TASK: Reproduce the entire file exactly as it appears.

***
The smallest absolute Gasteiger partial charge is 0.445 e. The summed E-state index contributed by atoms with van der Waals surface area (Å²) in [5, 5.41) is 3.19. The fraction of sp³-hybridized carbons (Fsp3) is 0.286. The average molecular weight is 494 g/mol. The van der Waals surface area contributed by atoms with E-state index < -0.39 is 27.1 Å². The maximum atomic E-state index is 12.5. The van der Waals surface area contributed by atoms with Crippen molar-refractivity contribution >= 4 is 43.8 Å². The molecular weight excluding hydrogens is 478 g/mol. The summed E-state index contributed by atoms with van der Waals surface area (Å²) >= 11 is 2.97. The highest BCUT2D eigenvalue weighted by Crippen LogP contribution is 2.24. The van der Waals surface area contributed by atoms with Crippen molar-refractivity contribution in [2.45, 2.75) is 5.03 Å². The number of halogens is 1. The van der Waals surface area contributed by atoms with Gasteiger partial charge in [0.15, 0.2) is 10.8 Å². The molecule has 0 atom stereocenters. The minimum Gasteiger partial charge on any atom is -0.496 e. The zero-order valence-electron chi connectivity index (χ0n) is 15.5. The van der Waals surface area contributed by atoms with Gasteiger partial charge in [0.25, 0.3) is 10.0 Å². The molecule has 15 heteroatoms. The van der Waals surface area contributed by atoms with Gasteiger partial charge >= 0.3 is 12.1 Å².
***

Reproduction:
The smallest absolute Gasteiger partial charge is 0.445 e. The summed E-state index contributed by atoms with van der Waals surface area (Å²) in [5, 5.41) is 3.19. The fraction of sp³-hybridized carbons (Fsp3) is 0.286. The average molecular weight is 494 g/mol. The van der Waals surface area contributed by atoms with E-state index < -0.39 is 27.1 Å². The maximum atomic E-state index is 12.5. The van der Waals surface area contributed by atoms with Crippen molar-refractivity contribution >= 4 is 43.8 Å². The molecular weight excluding hydrogens is 478 g/mol. The summed E-state index contributed by atoms with van der Waals surface area (Å²) >= 11 is 2.97. The highest BCUT2D eigenvalue weighted by Crippen LogP contribution is 2.24. The van der Waals surface area contributed by atoms with Crippen molar-refractivity contribution in [2.45, 2.75) is 5.03 Å². The number of halogens is 1. The van der Waals surface area contributed by atoms with Gasteiger partial charge in [0.15, 0.2) is 10.8 Å². The molecule has 0 atom stereocenters. The minimum Gasteiger partial charge on any atom is -0.496 e. The zero-order valence-electron chi connectivity index (χ0n) is 15.5. The van der Waals surface area contributed by atoms with Gasteiger partial charge in [0.25, 0.3) is 10.0 Å². The molecule has 15 heteroatoms. The van der Waals surface area contributed by atoms with Gasteiger partial charge >= 0.3 is 12.1 Å².